History

As a 2,500-year old religion, Buddhism has a rich and diverse past
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    The Death of the Dharma: A Prophecy Paid Member

    As far back as our sources can take us, Buddhism has taught that all things that emerge in time and consist of separate components (in technical terms, all “conditioned” phenomena) are subject to eventual destruction. And with remarkable consistency, Buddhists have applied this general theory not only to mundane things but even to the duration of their own religion. Within a century or two after the death of the Buddha, detailed accounts began to emerge predicting not only the eventual “death of the dharma” but also the cause and the approximate time of its destruction. Some of the accounts grew into full-fledged prophecies, of which the story found in the text translated here (a ninth-century Tibetan text) became one of the most influential. More »
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    Buddhism in the Baca Grande Paid Member

    On a glorious July morning in the Sangre de Cristo Mountains, a crowd made its way through crystalline air along a dirt road festooned with prayer flags towards the Tashi Gomang Stupa. Carmelite monks walked alongside devotees of a local ashram, Buddhist practitioners of various lineages among local farmers and ranchers, New Agers and the merely curious. For weeks Tibetan lamas had been gathering to prepare for this day, the birthday of His Holiness the Dalai Lama, when the forty-one-foot-high stupa would be consecrated. Above the stupa and to the east rose the fourteen thousand-foot-high snow peaks of the Sangres, to the west the view stretched forty miles across the San Luis Valley to the San Juan mountain range. To the south, towering over the Great Sand Dunes National Monument, rose Mount Blanca, known as Sis-na-jin to the Navajo and to the Hopi, the Sacred Mountain of the East. Visiting Tibetans remarked on how much the scenery reminded them of their own homeland. More »
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    A River Runs Through It Paid Member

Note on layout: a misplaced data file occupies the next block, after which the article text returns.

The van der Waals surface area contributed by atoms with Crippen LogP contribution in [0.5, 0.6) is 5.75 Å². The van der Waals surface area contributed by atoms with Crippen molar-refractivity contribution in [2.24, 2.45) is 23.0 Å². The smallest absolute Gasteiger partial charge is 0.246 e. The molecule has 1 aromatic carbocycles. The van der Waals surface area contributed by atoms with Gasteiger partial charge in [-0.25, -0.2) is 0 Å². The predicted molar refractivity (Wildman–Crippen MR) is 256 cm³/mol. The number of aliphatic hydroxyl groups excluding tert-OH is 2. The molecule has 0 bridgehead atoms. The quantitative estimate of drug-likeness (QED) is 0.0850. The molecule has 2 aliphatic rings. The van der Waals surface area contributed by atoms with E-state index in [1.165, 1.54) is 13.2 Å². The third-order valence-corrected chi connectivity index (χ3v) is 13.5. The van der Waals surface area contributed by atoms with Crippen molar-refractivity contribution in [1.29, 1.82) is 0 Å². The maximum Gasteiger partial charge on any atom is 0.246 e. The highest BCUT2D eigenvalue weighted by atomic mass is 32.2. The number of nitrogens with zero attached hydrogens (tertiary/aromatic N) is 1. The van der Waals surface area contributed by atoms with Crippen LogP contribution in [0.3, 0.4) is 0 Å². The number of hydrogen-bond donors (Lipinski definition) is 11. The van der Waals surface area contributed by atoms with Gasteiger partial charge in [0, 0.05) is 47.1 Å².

From its headwaters north of Crestone, Colorado south to Albuquerque, New Mexico, the northern Rio Grande region is becoming home to a distinctly southwestern Buddhism.Drumbeats pierce the quiet of first light as fires appear at the top of a low mesa that hangs over the eastern edge of the pueblo of Jemez. The pink and yellow hues of the canyon are softened by the haze from the bonfires that line the roads winding between low adobe houses in the village. The people of the pueblo welcome Christmas morning as they have for as long as they have farmed corn along the river and hunted deer in the mountains. More »
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    The Five Houses of Zen Paid Member

    The Five Houses of ZenTranslated by Thomas ClearyShambhala Publications, Inc.: Boston, 1997.208 pp., $12.00 (paper) More »
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    A Guide to the Bodhisattva Way of Life Paid Member

    A Guide to the Bodhisattva Way of LifeShantidevaTranslated from the Sanskrit and Tibetan by Vesna A. Wallace and B. Alan WallaceSnow Lion Publications: Ithaca, 1997.$12.95 The Way of the BodhisattvaShantidevaTranslated from the Tibetan by the Padmakara Translation Group,with a Foreword by the Dalai LamaShambhala Publications: Boston, 1997.$14.00 More »
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    The Masters Of Meditation And Miracles: The Longchen Nyingthig Lineage Of Tibetan Buddhism Paid Member

    The Masters of Meditation and Miracles: The Longchen Nyingthig Lineage of Tibetan BuddhismTulku ThondupEdited by Harold TalbottShambhala Publications: Boston, 1996.383 pp., $35 (cloth). The Longchen Nyingthig lineage of Tibetan Buddhism is said to have originated with the primordial Buddha Samantabhadra. But the first master of these teachings was Garab Dorje. Born in the Swat Valley in present-day Pakistan, shortly after the death of Shakyamuni Buddha, Garab Dorje was the first human to receive the Dzog Chen (Great Perfect ion) teachings. Longchen means "great vastness," Nyingthig means the "heart" or "innermost essence,” and the Longchen Nyingthig is the absolute nature of mind, arising as teachings. More »